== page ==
Demonstrative Speech

Last Updated: May 8, 2024

Demonstrative Speech

Your teacher or superior comes up to you and asks to do a demonstrative speech in front of a big audience. For instance, they may ask you how to demonstrate a certain skill such as writing an investigative news article (if in a journalism class) or ask you to teach judo (if in an martial arts class).

Either way, you might be an expert on this stuff but it’s different if you’re asked to make a demonstrative speech about it. This type of speeches need more clarity and precision for your audiences to understand since they are expecting to learn from you. This might be a difficult task but by following the guidelines below, writing and delivering this kind of speech will be much easier.

What is a Demonstrative Speech?

Andrew Dlugan described a demonstration speech as a form of informative speech where the speaker’s primary purpose is to teach the audience how to complete a task, and is largely accomplished by demonstrating the task through a series of steps.

Choosing a topic… and how to work it out

There are a wide variety of topics to choose for your demonstrative speech. Choose a hobby, or craft that are not too common. Here are a few examples that can be your main topic in your speech:

  • How to be a lumberjack
  • How to do pole dancing
  • How to be a trainspotter
  • How to collect navel fluff
  • How to beach comb
  • How to do taxidermy
  • How to do cosplay
  • How to make surveys
  • How to read palms
  • How to write a limerick
  • How to collect stamps
  • How to do ice sculpting
  • and more

Once you’ve figured out what topic you will talk about, assess how long is your speech going to last. If you’re going to teach your audience how to bake a cake, you might need an hour for your presentation since there many different types of cakes. If your presentation is how to bake a lava cake, you may only need a half an hour speech or less. Research on your chosen topic. You can search the internet or your local library for more information. You can also ask experts (if you can) more tidbits or advice about the topic you choose.

If you have too much information on your chosen topic, shorten it by only choosing the essential information vital to your speech. However, if you only found limited information, you can add some fun facts or any related facts in your speech.

Find out who is your audience

Before finalizing your topic for your demonstrative speech, find out first who you will be talking to. If you’re giving a speech to a group of journalists, it’s not the best idea to choose a topic “How to Write News”.You can make your topic more relevant and interesting to them like “How to Battle Fake News in the 21st Century”. The topic “How to Write News” may be more appropriate to students aspiring to become journalists. You also need to determine the age of your audiences. If your audiences are young people, it’s best to give them a mundane and simple topic such as “How to Collect Stamp” or “How to Paint by Numbers”.

Think of how will your audience benefit from your speech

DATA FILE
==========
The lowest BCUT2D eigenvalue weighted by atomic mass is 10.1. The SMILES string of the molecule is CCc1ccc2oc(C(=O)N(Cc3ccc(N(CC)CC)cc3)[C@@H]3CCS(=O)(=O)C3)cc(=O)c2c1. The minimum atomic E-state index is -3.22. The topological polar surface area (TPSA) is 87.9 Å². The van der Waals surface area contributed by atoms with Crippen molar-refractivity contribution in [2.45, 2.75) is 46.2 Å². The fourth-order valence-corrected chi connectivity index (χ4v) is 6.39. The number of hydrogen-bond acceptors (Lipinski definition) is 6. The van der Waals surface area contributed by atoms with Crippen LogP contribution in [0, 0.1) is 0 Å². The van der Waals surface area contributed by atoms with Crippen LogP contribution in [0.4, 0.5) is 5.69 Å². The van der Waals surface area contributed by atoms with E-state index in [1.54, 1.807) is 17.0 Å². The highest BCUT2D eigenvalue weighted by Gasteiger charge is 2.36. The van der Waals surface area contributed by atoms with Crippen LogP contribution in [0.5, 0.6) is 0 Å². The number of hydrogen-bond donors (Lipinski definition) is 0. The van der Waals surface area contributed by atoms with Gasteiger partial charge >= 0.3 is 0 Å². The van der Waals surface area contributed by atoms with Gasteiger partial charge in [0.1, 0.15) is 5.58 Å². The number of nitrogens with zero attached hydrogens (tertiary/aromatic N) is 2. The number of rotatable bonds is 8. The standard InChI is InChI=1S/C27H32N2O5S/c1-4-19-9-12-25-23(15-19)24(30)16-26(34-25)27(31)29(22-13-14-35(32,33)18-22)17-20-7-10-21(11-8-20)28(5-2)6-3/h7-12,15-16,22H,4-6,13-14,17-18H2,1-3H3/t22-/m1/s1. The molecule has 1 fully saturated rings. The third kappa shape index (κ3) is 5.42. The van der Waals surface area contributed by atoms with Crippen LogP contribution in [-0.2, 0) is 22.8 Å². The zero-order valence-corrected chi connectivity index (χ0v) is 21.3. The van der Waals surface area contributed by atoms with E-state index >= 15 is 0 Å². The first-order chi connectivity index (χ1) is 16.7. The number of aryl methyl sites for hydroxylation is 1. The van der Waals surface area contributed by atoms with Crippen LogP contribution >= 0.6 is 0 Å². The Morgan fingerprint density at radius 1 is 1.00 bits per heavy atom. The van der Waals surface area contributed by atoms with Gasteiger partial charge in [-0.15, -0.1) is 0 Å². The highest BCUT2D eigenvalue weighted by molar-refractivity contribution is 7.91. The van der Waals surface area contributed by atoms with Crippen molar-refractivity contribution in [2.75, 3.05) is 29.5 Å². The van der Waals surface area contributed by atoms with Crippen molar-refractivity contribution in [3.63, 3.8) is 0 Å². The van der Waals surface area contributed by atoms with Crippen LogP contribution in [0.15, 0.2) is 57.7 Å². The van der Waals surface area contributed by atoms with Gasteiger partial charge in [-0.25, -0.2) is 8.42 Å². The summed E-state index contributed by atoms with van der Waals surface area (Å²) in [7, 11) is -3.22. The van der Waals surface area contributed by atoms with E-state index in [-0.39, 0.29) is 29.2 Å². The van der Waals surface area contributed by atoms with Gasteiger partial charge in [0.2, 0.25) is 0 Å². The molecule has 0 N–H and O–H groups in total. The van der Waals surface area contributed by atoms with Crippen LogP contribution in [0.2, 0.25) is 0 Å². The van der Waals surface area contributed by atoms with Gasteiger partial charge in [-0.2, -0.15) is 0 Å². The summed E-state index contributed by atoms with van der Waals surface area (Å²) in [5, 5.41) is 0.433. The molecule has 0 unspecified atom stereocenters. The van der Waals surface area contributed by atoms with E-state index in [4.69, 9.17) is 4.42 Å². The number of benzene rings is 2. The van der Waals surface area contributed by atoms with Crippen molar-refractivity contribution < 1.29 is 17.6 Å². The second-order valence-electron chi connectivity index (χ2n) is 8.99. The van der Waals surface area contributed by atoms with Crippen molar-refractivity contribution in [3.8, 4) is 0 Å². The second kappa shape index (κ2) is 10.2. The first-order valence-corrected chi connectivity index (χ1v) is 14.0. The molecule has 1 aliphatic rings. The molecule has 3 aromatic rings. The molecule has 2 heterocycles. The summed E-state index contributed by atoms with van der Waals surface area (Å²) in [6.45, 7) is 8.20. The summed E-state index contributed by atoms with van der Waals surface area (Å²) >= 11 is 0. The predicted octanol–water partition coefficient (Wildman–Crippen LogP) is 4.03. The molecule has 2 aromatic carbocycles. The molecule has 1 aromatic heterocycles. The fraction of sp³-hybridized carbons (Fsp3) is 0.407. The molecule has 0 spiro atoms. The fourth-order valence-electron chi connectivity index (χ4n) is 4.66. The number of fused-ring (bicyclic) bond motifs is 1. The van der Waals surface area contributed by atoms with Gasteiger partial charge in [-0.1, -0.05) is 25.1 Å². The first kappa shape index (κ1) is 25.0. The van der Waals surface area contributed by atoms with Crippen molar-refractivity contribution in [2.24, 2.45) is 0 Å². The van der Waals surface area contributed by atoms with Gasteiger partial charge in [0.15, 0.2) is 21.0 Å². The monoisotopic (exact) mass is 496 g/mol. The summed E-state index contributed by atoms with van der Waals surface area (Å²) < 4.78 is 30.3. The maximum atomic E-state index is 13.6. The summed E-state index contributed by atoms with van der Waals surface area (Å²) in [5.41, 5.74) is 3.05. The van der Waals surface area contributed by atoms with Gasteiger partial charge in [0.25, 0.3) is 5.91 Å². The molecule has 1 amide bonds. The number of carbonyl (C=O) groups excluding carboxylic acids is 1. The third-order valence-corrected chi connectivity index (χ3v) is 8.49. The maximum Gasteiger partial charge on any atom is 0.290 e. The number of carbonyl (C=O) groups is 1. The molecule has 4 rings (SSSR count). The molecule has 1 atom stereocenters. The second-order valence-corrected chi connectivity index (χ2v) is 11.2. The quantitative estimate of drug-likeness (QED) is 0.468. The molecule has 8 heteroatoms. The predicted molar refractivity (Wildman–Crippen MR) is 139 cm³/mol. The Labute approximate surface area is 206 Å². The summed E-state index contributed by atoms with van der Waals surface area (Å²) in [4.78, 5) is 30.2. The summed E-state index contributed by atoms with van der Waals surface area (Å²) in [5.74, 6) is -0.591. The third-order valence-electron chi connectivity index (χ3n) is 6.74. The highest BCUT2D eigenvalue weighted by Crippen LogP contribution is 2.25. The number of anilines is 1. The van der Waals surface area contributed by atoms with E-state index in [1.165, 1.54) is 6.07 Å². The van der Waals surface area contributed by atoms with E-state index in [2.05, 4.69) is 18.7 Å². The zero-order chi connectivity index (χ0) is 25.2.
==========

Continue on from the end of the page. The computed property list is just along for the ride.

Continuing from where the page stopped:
Demonstrating a certain task to your audience is not enough. You need to figure out how will your audience will be motivated to learn from your speech. For example, in networking business, demonstrators usually give speeches on how to earn money by demonstrating certain tasks for the audiences to do such as selling products effectively. The audience are dedicated to learn from the speech because they can benefit to it by knowing how to sell products effectively so they can earn money.

Below are some points you need to consider on how your audiences will benefit greatly by learning the new task you demonstrated in your speech. Will they:

  • Earn or save money?
  • Get a promotion?
  • Improve their skills?
  • Make their life easier?
  • Provide enjoyment or satisfaction?
  • Make them happy?

There are a lot of ways to motivate your audience, but the most effective is to point out how their lives are going to improve with this new knowledge.

Examples of Demonstrative Speech

If you’re not sure how to format your speech, here are some examples on how to write your demonstrative speech:

Sample Demonstration Speech Outline Example

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Demonstration Speech Example

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How to write your speech

Make an outline for your speech. Your outline should only contain three sections: introduction, the body, and the conclusion. Refer to topic outline to familiarize yourself better with writing speeches.

Give a brief overview of the entire process

Before going into specific details about your topic, provide an overview first of what will be the overall task or process in your speech. This will prepare the mindset of your audience as they are going the delve into learning a new skill. This way, your audience can relax since they have an idea of what you are going to demonstrate. You can start your overview along the lines of… “Today, I’m gonna show you how to wrap a wound in three easy steps…”. It’s important to present your outline neatly for your audience to see how the steps will take place later on.

Make the body of your speech

Your body of your speech must contain the actual step processes of performing a certain task. Break each step into manageable ones that can be explained one by one. Explain each step in a sequential order. Try to consider the comprehensiveness of your audience of how they will understand your speech.